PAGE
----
Jesus' Words on Wealth Trump The Apprentice Mentality
- Steve Scalici, CFP® Treasure Coast Financial
- 2005 3 Mar
I must confess, I watch a reality TV show. Can you guess which one? If you guessed The Apprentice you'd be right. One reason I watch the show is that it packs quite a few lessons on business management into its one-hour slot every week. I've been interested in the field of business since I was a kid, so this show has huge appeal to me. I guess I was the Alex P. Keaton of my family.
The reality is - "reality shows" are anything but realistic. Survivor was the first reality show I ever watched. I was quickly disappointed when it became apparent the show was not about surviving, but rather forming alliances and whining and complaining. I didn't watch that show for very long.
I think that's why I like The Apprentice. You see real people competing against each other, and the "alliances" made so popular by Survivor don't live long in the boardroom. The Apprentice still has some of the backbiting and complaining that I don't care for, but it's not the purpose of the show. The purpose of the show is to have teams compete against each other while looking for ways to make the most profitable business.
One particularly fascinating aspect of the show for me is "The Donald" himself. Now, don't mistake my fascination for adoration. I'm just very interested in the way this man behaves. I laugh each week as he informs the teams (and the 30 million viewers) that he is the best, and that everything he has always has to be the biggest and best.
Though I may not agree with Donald Trump's way of doing business, it's hard to argue with the financial results. Based on numbers alone, the "Trump Way" of doing business makes a lot of sense. Based on the Bible, however, it makes little sense. Take a look at the parable in Luke of the rich, young man building bigger barns:
"A rich man had a fertile farm that produced fine crops. In fact, his barns were full to overflowing. So he said, 'I know! I'll tear down my barns and build bigger ones. Then I'll have room enough to store everything. And I'll sit back and say to myself,' My friend, you have enough stored away for years to come. Now take it easy! Eat, drink, and be merry!' But God said to him, 'You fool! You will die this very night. Then who will get it all?' Yes, a person is a fool to store up earthly wealth but not have a rich relationship with God." (12:16 - 21)
When I read that parable, Donald Trump immediately comes to mind. His life is defined by his wealth accumulation. But Jesus makes it clear here -- you are a fool if you store up earthly wealth, but don't have a rich relationship with God.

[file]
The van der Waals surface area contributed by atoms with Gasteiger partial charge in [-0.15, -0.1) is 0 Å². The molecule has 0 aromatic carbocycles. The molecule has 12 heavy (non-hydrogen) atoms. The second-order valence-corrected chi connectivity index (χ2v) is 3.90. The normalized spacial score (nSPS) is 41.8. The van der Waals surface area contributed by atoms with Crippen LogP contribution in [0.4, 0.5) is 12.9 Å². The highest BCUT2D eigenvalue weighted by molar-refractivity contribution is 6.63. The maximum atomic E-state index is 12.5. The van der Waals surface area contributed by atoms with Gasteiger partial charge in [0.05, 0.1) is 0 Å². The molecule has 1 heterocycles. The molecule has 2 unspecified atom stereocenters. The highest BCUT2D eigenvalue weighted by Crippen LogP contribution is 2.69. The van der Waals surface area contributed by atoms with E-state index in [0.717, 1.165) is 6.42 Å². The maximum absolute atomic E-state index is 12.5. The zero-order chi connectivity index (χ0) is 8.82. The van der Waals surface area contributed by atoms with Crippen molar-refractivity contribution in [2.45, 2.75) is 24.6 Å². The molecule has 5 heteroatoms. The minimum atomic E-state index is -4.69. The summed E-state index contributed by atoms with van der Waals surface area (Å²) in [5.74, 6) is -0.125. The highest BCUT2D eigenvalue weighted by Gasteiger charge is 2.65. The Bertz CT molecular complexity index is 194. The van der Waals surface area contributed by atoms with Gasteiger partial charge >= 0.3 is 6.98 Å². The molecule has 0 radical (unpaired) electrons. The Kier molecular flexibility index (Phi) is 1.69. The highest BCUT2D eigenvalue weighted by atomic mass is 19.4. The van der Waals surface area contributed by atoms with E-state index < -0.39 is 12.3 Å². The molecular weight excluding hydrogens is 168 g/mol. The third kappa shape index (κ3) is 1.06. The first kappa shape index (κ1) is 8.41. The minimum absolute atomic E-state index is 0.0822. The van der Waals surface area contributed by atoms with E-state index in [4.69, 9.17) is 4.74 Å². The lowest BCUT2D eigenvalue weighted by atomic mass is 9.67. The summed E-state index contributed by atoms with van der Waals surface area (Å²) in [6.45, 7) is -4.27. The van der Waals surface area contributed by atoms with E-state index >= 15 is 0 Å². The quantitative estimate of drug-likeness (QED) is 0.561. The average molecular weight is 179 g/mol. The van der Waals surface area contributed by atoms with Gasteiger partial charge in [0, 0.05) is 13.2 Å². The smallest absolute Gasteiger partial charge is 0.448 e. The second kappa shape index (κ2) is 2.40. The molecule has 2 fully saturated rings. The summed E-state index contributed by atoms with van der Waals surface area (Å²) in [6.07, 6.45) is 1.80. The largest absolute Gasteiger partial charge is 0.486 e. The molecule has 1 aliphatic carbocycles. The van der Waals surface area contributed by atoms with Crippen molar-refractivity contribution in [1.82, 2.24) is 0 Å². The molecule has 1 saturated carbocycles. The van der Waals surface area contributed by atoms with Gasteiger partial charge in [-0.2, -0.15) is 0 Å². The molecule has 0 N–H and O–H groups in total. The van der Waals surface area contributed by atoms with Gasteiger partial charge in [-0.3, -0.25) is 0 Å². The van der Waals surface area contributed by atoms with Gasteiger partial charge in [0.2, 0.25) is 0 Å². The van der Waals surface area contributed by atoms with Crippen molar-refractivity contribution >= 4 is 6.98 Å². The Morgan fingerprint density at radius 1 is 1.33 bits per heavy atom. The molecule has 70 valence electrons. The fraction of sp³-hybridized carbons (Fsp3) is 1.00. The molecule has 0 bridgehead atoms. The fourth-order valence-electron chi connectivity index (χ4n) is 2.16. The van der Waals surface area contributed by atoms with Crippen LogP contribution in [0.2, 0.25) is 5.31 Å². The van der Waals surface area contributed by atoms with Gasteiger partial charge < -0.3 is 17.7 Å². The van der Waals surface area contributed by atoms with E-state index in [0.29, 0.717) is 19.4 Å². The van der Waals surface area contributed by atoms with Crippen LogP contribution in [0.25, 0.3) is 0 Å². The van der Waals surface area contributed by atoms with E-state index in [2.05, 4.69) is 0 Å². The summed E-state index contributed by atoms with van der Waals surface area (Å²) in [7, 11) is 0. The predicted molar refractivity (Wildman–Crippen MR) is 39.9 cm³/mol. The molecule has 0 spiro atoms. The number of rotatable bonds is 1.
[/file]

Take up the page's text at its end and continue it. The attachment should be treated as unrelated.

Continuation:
Lest I be accused of attacking Donald Trump, he is not the only person I've seen with this attitude. The truth is, many of us are driven by our material possessions. As a financial planner, I have met with thousands of individuals and families over the years, and I've found that one thing we all have in common is an element of materialism within us. Yet the Bible is clear that materialism has no place in our lives.
Matthew records Jesus' words: "Don't store up treasures here on earth, where they can be eaten by moths and get rusty, and where thieves break in and steal. Store your treasures in heaven, where they will never become moth-eaten or rusty and where they will be safe from thieves. Wherever your treasure is, there your heart and thoughts will also be." (6:19 - 21)
We may not be busy building an empire of wealth on Donald Trump's scale, but we spend an awful lot of time worrying about what we will eat, what we will wear, what kind of car we will drive, and what kind of house we will live in. In the process, we lose sight of Jesus' message to think eternally.
Randy Alcorn, author of The Treasure Principle says "you can't take it with you, but you can send it on ahead." The ancient Egyptians didn't believe this. Their kings were buried with thousands of pounds of gold.
In 1922, anthropologist Howard Carter discovered the tomb of King Tut. What Carter found was quite impressive. King Tut was buried with solid gold chariots and thousands of golden artifacts. His gold coffin was found within gold tombs within gold tombs within more gold tombs. You see, the Egyptians believed you could take it with you.
Many of us behave more like those ancient Egyptians than we're comfortable admitting. We don't ask to be buried with masses of gold, but we cling to the things of this world as if we could take them with us.
We need to remind ourselves that materialism is a temptation as old as ancient Egypt yet the outcome is always the same: money does not bring happiness. Read what some of the wealthiest people in our country had to say about their money:
"The care of $200 million is enough to kill anyone. There is no pleasure in it." W.H. Vanderbilt.
"I am the most miserable man on earth." John Jacob Astor.
"Millionaires seldom smile." Andrew Carnegie.
"I was happier when I was doing a mechanic's job." Henry Ford.
Their failure to reach earthly bliss shouldn't be surprising. Solomon wrote in Ecclesiastes 5:10-11: "Those who love money will never have enough. How absurd to think that wealth brings true happiness! The more you have, the more people come to help you spend it. So what is the advantage of wealth - except perhaps to watch it run through your fingers!"
We yearn to be an apprentice to people like Donald Trump when we should in fact be pursuing an apprenticeship with Jesus. Who are you following?
Steve Scalici is the Vice President of Treasure Coast Financial, a financial planning firm in Stuart, FL. He is co-host of God's Money which can be heard weekdays at www.oneplace.com. He can also be reached at his website www.tcfin.com.